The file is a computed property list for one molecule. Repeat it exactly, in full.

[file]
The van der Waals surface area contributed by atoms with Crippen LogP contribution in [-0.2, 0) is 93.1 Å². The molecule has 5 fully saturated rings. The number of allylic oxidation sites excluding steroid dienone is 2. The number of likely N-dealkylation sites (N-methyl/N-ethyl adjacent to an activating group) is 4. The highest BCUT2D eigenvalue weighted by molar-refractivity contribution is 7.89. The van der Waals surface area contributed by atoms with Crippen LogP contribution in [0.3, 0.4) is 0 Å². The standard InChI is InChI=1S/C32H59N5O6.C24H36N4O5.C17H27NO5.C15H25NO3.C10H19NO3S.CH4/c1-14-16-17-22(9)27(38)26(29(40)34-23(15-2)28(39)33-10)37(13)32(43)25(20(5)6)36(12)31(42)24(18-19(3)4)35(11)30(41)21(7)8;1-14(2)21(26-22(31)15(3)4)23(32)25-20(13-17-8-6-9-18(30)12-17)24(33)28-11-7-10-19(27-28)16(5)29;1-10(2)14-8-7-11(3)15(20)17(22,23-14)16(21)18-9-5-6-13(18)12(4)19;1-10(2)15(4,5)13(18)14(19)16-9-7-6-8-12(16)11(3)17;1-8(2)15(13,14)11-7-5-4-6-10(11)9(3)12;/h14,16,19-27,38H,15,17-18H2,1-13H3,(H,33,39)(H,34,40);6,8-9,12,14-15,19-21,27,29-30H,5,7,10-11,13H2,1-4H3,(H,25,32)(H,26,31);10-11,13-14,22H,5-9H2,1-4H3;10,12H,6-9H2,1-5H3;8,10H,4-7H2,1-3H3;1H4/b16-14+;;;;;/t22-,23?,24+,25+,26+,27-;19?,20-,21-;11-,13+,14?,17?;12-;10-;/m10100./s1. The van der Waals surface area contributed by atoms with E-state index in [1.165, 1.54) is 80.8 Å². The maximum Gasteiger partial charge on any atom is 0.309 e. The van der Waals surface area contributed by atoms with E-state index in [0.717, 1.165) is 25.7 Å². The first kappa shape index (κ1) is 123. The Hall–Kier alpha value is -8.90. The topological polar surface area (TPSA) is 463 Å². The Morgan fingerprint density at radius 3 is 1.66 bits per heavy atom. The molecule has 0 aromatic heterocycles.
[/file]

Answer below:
The van der Waals surface area contributed by atoms with Crippen LogP contribution in [-0.2, 0) is 93.1 Å². The molecule has 5 fully saturated rings. The number of allylic oxidation sites excluding steroid dienone is 2. The number of likely N-dealkylation sites (N-methyl/N-ethyl adjacent to an activating group) is 4. The highest BCUT2D eigenvalue weighted by molar-refractivity contribution is 7.89. The van der Waals surface area contributed by atoms with Crippen LogP contribution in [0.3, 0.4) is 0 Å². The standard InChI is InChI=1S/C32H59N5O6.C24H36N4O5.C17H27NO5.C15H25NO3.C10H19NO3S.CH4/c1-14-16-17-22(9)27(38)26(29(40)34-23(15-2)28(39)33-10)37(13)32(43)25(20(5)6)36(12)31(42)24(18-19(3)4)35(11)30(41)21(7)8;1-14(2)21(26-22(31)15(3)4)23(32)25-20(13-17-8-6-9-18(30)12-17)24(33)28-11-7-10-19(27-28)16(5)29;1-10(2)14-8-7-11(3)15(20)17(22,23-14)16(21)18-9-5-6-13(18)12(4)19;1-10(2)15(4,5)13(18)14(19)16-9-7-6-8-12(16)11(3)17;1-8(2)15(13,14)11-7-5-4-6-10(11)9(3)12;/h14,16,19-27,38H,15,17-18H2,1-13H3,(H,33,39)(H,34,40);6,8-9,12,14-15,19-21,27,29-30H,5,7,10-11,13H2,1-4H3,(H,25,32)(H,26,31);10-11,13-14,22H,5-9H2,1-4H3;10,12H,6-9H2,1-5H3;8,10H,4-7H2,1-3H3;1H4/b16-14+;;;;;/t22-,23?,24+,25+,26+,27-;19?,20-,21-;11-,13+,14?,17?;12-;10-;/m10100./s1. The van der Waals surface area contributed by atoms with E-state index in [1.165, 1.54) is 80.8 Å². The maximum Gasteiger partial charge on any atom is 0.309 e. The van der Waals surface area contributed by atoms with E-state index in [0.717, 1.165) is 25.7 Å². The first kappa shape index (κ1) is 123. The Hall–Kier alpha value is -8.90. The topological polar surface area (TPSA) is 463 Å². The Morgan fingerprint density at radius 3 is 1.66 bits per heavy atom. The molecule has 0 aromatic heterocycles.